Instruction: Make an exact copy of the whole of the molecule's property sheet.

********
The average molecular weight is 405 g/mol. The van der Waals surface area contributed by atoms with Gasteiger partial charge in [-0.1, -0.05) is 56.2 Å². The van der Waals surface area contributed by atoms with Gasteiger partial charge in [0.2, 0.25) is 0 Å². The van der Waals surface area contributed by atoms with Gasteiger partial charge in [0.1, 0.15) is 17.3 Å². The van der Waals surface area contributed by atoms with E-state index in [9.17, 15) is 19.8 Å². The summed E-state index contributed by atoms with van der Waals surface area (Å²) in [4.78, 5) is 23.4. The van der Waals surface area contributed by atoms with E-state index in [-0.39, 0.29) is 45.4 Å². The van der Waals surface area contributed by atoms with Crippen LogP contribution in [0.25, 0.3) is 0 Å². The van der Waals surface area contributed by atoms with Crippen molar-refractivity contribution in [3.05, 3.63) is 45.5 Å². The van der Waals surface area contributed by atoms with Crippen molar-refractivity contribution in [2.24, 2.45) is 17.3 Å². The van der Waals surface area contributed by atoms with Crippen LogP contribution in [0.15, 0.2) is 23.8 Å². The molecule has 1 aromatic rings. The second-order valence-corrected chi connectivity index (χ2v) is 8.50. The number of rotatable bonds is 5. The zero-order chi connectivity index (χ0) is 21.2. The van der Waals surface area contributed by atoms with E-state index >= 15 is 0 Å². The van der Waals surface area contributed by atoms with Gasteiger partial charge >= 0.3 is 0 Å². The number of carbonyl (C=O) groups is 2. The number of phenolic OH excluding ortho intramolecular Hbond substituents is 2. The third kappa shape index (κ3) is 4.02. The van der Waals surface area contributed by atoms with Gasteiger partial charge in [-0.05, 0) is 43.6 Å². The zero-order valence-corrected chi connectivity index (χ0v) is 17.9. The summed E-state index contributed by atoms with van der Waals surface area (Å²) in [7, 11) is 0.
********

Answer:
The average molecular weight is 405 g/mol. The van der Waals surface area contributed by atoms with Gasteiger partial charge in [-0.1, -0.05) is 56.2 Å². The van der Waals surface area contributed by atoms with Gasteiger partial charge in [0.2, 0.25) is 0 Å². The van der Waals surface area contributed by atoms with Gasteiger partial charge in [0.1, 0.15) is 17.3 Å². The van der Waals surface area contributed by atoms with E-state index in [9.17, 15) is 19.8 Å². The summed E-state index contributed by atoms with van der Waals surface area (Å²) in [4.78, 5) is 23.4. The van der Waals surface area contributed by atoms with E-state index in [-0.39, 0.29) is 45.4 Å². The van der Waals surface area contributed by atoms with Crippen LogP contribution in [0.25, 0.3) is 0 Å². The van der Waals surface area contributed by atoms with Crippen molar-refractivity contribution in [3.05, 3.63) is 45.5 Å². The van der Waals surface area contributed by atoms with Crippen molar-refractivity contribution in [2.24, 2.45) is 17.3 Å². The van der Waals surface area contributed by atoms with Crippen LogP contribution in [0.15, 0.2) is 23.8 Å². The molecule has 1 aromatic rings. The second-order valence-corrected chi connectivity index (χ2v) is 8.50. The number of rotatable bonds is 5. The zero-order chi connectivity index (χ0) is 21.2. The van der Waals surface area contributed by atoms with E-state index >= 15 is 0 Å². The van der Waals surface area contributed by atoms with Gasteiger partial charge >= 0.3 is 0 Å². The number of carbonyl (C=O) groups is 2. The number of phenolic OH excluding ortho intramolecular Hbond substituents is 2. The third kappa shape index (κ3) is 4.02. The van der Waals surface area contributed by atoms with Gasteiger partial charge in [-0.05, 0) is 43.6 Å². The zero-order valence-corrected chi connectivity index (χ0v) is 17.9. The summed E-state index contributed by atoms with van der Waals surface area (Å²) in [7, 11) is 0.